Section of Taxation Publications

VOL. 61
NO. 3

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Note: The following is an excerpt from the introduction to the article as published in The Tax Lawyer. Author citations have been omitted for brevity. Tax Section members may read the article in its entirety in Adobe Acrobat format.

Taxpayer Procedures and Remedies in Tax Controversies:
The Elusive Maze of the “Net Worth” Limitations

Robert J. Stuart*

* Fredrikson & Byron, P.A.;
University of Minnesota-Duluth, B.A., 1990;
University of North Dakota, J.D., 1997; New York University, LLM (tax), 1998


There are a number of procedural devices and remedies available to taxpayers involved in federal tax controversies that may either increase the likelihood of success or decrease the cost of the litigation. For example, an eligible taxpayer may be able to shift the burden of proof under section 7491, so that the Service bears the burden of proving certain factual issues. A qualifying taxpayer may also be entitled to recover attorney’s fees and other reasonable administrative or litigation costs under section 7430 if the taxpayer substantially prevails with respect to the amount in controversy or with respect to the most significant issue or set of issues, the Service’s position was not substantially justified, and certain other statutory requirements are met. Alternatively, the taxpayer may decide to make a “qualified offer” under section 7430(g) to pressure the Service into a settlement or recover attorney’s fees and other costs if the Service is unwilling to accept the offer.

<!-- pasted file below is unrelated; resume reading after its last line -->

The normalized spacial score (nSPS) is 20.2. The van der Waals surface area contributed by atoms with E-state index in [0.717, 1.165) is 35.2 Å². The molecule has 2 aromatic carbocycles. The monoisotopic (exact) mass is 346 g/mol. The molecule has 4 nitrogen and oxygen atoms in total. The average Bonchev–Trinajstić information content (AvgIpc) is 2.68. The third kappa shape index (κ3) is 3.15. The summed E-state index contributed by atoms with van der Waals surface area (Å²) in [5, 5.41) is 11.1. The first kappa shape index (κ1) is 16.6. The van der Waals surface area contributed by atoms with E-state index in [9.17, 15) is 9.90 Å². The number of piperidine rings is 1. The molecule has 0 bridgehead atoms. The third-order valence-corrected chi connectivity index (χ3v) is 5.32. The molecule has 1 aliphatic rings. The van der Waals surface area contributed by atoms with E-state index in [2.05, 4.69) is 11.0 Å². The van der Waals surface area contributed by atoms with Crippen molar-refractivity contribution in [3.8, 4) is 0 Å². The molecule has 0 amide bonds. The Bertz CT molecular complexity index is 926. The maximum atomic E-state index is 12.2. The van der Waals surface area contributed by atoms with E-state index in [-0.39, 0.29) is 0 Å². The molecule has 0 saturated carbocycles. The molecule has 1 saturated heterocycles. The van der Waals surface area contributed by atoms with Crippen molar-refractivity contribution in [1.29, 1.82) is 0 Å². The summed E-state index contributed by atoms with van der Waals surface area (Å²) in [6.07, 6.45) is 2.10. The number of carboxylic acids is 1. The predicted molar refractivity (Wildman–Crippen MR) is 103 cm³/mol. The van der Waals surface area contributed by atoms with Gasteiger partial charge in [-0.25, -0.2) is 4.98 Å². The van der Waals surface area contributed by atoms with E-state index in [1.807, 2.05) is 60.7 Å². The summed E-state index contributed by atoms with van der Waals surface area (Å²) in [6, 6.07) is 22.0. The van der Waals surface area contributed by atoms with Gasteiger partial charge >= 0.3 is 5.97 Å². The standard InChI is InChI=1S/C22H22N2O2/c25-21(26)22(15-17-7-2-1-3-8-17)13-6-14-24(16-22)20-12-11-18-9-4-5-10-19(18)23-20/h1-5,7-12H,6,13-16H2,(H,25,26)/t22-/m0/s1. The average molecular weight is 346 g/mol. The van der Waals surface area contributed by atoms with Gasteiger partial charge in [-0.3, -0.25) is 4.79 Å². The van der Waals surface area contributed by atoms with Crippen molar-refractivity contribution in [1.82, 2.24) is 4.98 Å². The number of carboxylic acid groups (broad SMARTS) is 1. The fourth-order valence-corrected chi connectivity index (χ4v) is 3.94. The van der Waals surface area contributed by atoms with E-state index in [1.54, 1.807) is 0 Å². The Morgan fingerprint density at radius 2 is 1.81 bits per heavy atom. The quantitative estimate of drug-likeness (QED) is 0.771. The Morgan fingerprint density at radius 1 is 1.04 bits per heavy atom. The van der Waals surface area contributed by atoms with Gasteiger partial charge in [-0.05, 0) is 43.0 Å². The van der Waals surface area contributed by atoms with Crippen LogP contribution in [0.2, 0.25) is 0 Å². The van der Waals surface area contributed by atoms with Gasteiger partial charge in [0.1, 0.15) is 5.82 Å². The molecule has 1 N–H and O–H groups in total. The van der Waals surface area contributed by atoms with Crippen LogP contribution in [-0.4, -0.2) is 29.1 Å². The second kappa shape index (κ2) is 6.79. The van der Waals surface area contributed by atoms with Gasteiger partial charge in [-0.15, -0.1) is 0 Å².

As detailed below, the net worth limitations set forth in section 7430(c)(4)(A)(ii) often present a substantial obstacle to taxpayers seeking to take advantage of one or more of the above procedural devices and remedies. Despite the significance of these net worth limitations, determining whether a taxpayer in fact satisfies them is not as easy as one would expect. This Article explores the net worth limitations and addresses select issues regarding the application of these limitations to taxpayers involved in federal tax controversies.


Published by the
American Bar Association Section of Taxation
in Collaboration with the
Georgetown University Law Center


If you are an ABA member, you can receive The Tax Lawyer and the Section NewsQuarterly, both quarterly publications, when you join the Section of Taxation. Anyone can subscribe to The Tax Lawyer by contacting the ABA Service Center.